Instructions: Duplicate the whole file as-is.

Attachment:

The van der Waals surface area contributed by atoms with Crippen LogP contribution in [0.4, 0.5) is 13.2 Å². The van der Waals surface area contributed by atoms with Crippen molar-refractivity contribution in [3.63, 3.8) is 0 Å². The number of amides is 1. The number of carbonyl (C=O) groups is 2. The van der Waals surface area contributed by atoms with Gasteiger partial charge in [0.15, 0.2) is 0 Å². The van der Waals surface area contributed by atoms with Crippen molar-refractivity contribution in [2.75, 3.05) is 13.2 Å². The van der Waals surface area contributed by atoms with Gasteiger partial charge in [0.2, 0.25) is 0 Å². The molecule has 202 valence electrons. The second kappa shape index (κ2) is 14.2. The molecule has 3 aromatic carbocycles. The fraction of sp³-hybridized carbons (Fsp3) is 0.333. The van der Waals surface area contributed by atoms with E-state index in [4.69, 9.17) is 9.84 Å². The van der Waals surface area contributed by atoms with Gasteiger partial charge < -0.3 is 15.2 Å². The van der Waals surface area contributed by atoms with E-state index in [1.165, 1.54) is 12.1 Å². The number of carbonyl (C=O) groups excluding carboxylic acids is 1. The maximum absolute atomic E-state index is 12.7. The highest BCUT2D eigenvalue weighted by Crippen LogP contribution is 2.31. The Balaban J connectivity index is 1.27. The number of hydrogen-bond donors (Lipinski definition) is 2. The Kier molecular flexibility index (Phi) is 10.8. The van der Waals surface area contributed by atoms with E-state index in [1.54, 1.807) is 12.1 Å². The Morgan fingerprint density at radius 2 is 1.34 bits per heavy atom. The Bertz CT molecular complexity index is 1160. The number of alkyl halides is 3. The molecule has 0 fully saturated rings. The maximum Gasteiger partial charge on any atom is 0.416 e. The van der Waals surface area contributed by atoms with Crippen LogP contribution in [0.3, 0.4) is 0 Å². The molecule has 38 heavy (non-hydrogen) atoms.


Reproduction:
The van der Waals surface area contributed by atoms with Crippen LogP contribution in [0.4, 0.5) is 13.2 Å². The van der Waals surface area contributed by atoms with Crippen molar-refractivity contribution in [3.63, 3.8) is 0 Å². The number of amides is 1. The number of carbonyl (C=O) groups is 2. The van der Waals surface area contributed by atoms with Gasteiger partial charge in [0.15, 0.2) is 0 Å². The van der Waals surface area contributed by atoms with Crippen molar-refractivity contribution in [2.75, 3.05) is 13.2 Å². The van der Waals surface area contributed by atoms with Gasteiger partial charge in [0.2, 0.25) is 0 Å². The molecule has 202 valence electrons. The second kappa shape index (κ2) is 14.2. The molecule has 3 aromatic carbocycles. The fraction of sp³-hybridized carbons (Fsp3) is 0.333. The van der Waals surface area contributed by atoms with E-state index in [4.69, 9.17) is 9.84 Å². The van der Waals surface area contributed by atoms with Gasteiger partial charge < -0.3 is 15.2 Å². The van der Waals surface area contributed by atoms with E-state index in [1.165, 1.54) is 12.1 Å². The number of carbonyl (C=O) groups excluding carboxylic acids is 1. The maximum absolute atomic E-state index is 12.7. The highest BCUT2D eigenvalue weighted by Crippen LogP contribution is 2.31. The Balaban J connectivity index is 1.27. The number of hydrogen-bond donors (Lipinski definition) is 2. The Kier molecular flexibility index (Phi) is 10.8. The van der Waals surface area contributed by atoms with E-state index in [1.54, 1.807) is 12.1 Å². The Morgan fingerprint density at radius 2 is 1.34 bits per heavy atom. The Bertz CT molecular complexity index is 1160. The number of alkyl halides is 3. The molecule has 0 fully saturated rings. The maximum Gasteiger partial charge on any atom is 0.416 e. The van der Waals surface area contributed by atoms with Crippen LogP contribution in [0.3, 0.4) is 0 Å². The molecule has 38 heavy (non-hydrogen) atoms.